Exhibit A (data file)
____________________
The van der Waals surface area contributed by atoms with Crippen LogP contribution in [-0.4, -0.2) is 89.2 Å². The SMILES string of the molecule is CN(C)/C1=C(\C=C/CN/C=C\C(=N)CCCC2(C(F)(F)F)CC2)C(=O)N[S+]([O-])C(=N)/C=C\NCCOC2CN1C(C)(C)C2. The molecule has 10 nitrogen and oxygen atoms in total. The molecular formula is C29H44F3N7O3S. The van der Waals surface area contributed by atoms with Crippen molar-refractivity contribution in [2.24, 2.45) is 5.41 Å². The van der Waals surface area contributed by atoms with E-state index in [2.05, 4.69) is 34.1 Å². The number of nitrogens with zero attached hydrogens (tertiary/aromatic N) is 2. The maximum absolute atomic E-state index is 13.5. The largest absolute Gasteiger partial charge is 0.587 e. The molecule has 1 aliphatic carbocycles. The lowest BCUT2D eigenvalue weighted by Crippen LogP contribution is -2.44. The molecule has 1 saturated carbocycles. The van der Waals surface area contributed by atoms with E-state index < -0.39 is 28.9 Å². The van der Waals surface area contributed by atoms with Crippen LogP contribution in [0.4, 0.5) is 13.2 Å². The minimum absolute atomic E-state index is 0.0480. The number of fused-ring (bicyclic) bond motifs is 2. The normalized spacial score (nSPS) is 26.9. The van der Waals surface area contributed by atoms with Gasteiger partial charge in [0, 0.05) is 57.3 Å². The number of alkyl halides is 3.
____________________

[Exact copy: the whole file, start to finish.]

The van der Waals surface area contributed by atoms with Crippen LogP contribution in [-0.4, -0.2) is 89.2 Å². The SMILES string of the molecule is CN(C)/C1=C(\C=C/CN/C=C\C(=N)CCCC2(C(F)(F)F)CC2)C(=O)N[S+]([O-])C(=N)/C=C\NCCOC2CN1C(C)(C)C2. The molecule has 10 nitrogen and oxygen atoms in total. The molecular formula is C29H44F3N7O3S. The van der Waals surface area contributed by atoms with Crippen molar-refractivity contribution in [2.24, 2.45) is 5.41 Å². The van der Waals surface area contributed by atoms with E-state index in [2.05, 4.69) is 34.1 Å². The number of nitrogens with zero attached hydrogens (tertiary/aromatic N) is 2. The maximum absolute atomic E-state index is 13.5. The largest absolute Gasteiger partial charge is 0.587 e. The molecule has 1 aliphatic carbocycles. The lowest BCUT2D eigenvalue weighted by Crippen LogP contribution is -2.44. The molecule has 1 saturated carbocycles. The van der Waals surface area contributed by atoms with E-state index < -0.39 is 28.9 Å². The van der Waals surface area contributed by atoms with Crippen LogP contribution in [0.4, 0.5) is 13.2 Å². The minimum absolute atomic E-state index is 0.0480. The number of fused-ring (bicyclic) bond motifs is 2. The normalized spacial score (nSPS) is 26.9. The van der Waals surface area contributed by atoms with Gasteiger partial charge in [0, 0.05) is 57.3 Å². The number of alkyl halides is 3.